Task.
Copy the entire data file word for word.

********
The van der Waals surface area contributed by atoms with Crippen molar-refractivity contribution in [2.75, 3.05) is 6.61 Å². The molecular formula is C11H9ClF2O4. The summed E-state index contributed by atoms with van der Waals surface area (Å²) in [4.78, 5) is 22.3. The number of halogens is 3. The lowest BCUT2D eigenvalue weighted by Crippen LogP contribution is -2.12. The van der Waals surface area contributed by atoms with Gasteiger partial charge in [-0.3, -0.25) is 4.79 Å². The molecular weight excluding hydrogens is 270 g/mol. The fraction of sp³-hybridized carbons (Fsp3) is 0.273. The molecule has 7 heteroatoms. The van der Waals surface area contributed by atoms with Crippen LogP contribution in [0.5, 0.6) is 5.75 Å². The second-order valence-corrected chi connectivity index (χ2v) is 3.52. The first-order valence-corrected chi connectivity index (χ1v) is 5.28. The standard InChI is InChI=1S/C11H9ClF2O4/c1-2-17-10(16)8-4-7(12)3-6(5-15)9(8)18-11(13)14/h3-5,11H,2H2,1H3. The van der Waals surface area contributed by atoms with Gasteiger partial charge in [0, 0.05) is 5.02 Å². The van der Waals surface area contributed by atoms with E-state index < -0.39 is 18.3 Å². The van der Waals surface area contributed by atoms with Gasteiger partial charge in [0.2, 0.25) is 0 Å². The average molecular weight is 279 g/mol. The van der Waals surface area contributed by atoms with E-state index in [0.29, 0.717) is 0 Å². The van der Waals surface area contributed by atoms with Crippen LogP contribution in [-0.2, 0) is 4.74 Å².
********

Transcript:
The van der Waals surface area contributed by atoms with Crippen molar-refractivity contribution in [2.75, 3.05) is 6.61 Å². The molecular formula is C11H9ClF2O4. The summed E-state index contributed by atoms with van der Waals surface area (Å²) in [4.78, 5) is 22.3. The number of halogens is 3. The lowest BCUT2D eigenvalue weighted by Crippen LogP contribution is -2.12. The van der Waals surface area contributed by atoms with Gasteiger partial charge in [-0.3, -0.25) is 4.79 Å². The molecular weight excluding hydrogens is 270 g/mol. The fraction of sp³-hybridized carbons (Fsp3) is 0.273. The molecule has 7 heteroatoms. The van der Waals surface area contributed by atoms with Crippen LogP contribution in [0.5, 0.6) is 5.75 Å². The second-order valence-corrected chi connectivity index (χ2v) is 3.52. The first-order valence-corrected chi connectivity index (χ1v) is 5.28. The standard InChI is InChI=1S/C11H9ClF2O4/c1-2-17-10(16)8-4-7(12)3-6(5-15)9(8)18-11(13)14/h3-5,11H,2H2,1H3. The van der Waals surface area contributed by atoms with Gasteiger partial charge in [0, 0.05) is 5.02 Å². The van der Waals surface area contributed by atoms with E-state index < -0.39 is 18.3 Å². The van der Waals surface area contributed by atoms with Gasteiger partial charge in [0.2, 0.25) is 0 Å². The average molecular weight is 279 g/mol. The van der Waals surface area contributed by atoms with E-state index in [0.29, 0.717) is 0 Å². The van der Waals surface area contributed by atoms with Crippen LogP contribution in [-0.2, 0) is 4.74 Å².